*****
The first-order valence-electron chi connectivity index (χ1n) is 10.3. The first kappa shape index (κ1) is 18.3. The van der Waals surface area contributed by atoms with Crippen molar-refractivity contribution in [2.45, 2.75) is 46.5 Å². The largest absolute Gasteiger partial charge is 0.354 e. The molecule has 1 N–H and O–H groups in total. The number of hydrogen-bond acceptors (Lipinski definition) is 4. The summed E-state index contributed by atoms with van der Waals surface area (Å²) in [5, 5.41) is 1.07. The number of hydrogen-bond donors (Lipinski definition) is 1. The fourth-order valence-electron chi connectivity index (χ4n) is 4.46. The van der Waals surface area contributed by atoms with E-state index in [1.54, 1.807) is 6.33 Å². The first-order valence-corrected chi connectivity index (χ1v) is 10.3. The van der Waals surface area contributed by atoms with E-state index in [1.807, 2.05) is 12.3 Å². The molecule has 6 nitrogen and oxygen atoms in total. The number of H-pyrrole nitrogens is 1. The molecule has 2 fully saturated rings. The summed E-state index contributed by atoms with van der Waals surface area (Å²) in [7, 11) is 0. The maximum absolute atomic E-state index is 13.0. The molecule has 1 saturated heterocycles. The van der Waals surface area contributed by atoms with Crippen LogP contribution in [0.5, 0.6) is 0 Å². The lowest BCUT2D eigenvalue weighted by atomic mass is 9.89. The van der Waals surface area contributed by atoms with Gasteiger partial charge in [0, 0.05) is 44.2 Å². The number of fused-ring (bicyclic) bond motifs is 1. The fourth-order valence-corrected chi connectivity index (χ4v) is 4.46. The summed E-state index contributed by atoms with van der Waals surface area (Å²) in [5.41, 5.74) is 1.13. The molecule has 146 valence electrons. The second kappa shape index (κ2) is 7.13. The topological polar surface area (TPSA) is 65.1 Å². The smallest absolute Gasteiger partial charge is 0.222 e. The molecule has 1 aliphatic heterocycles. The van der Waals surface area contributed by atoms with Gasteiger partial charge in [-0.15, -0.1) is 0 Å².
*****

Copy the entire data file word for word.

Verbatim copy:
The first-order valence-electron chi connectivity index (χ1n) is 10.3. The first kappa shape index (κ1) is 18.3. The van der Waals surface area contributed by atoms with Crippen molar-refractivity contribution in [2.45, 2.75) is 46.5 Å². The largest absolute Gasteiger partial charge is 0.354 e. The molecule has 1 N–H and O–H groups in total. The number of hydrogen-bond acceptors (Lipinski definition) is 4. The summed E-state index contributed by atoms with van der Waals surface area (Å²) in [5, 5.41) is 1.07. The number of hydrogen-bond donors (Lipinski definition) is 1. The fourth-order valence-electron chi connectivity index (χ4n) is 4.46. The van der Waals surface area contributed by atoms with E-state index in [1.54, 1.807) is 6.33 Å². The first-order valence-corrected chi connectivity index (χ1v) is 10.3. The van der Waals surface area contributed by atoms with E-state index in [1.807, 2.05) is 12.3 Å². The molecule has 6 nitrogen and oxygen atoms in total. The number of H-pyrrole nitrogens is 1. The molecule has 2 fully saturated rings. The summed E-state index contributed by atoms with van der Waals surface area (Å²) in [7, 11) is 0. The maximum absolute atomic E-state index is 13.0. The molecule has 1 saturated heterocycles. The van der Waals surface area contributed by atoms with Crippen LogP contribution in [0.5, 0.6) is 0 Å². The lowest BCUT2D eigenvalue weighted by atomic mass is 9.89. The van der Waals surface area contributed by atoms with Gasteiger partial charge in [0, 0.05) is 44.2 Å². The number of fused-ring (bicyclic) bond motifs is 1. The fourth-order valence-corrected chi connectivity index (χ4v) is 4.46. The summed E-state index contributed by atoms with van der Waals surface area (Å²) in [5.41, 5.74) is 1.13. The molecule has 146 valence electrons. The second kappa shape index (κ2) is 7.13. The topological polar surface area (TPSA) is 65.1 Å². The smallest absolute Gasteiger partial charge is 0.222 e. The molecule has 1 aliphatic heterocycles. The van der Waals surface area contributed by atoms with Gasteiger partial charge in [-0.15, -0.1) is 0 Å².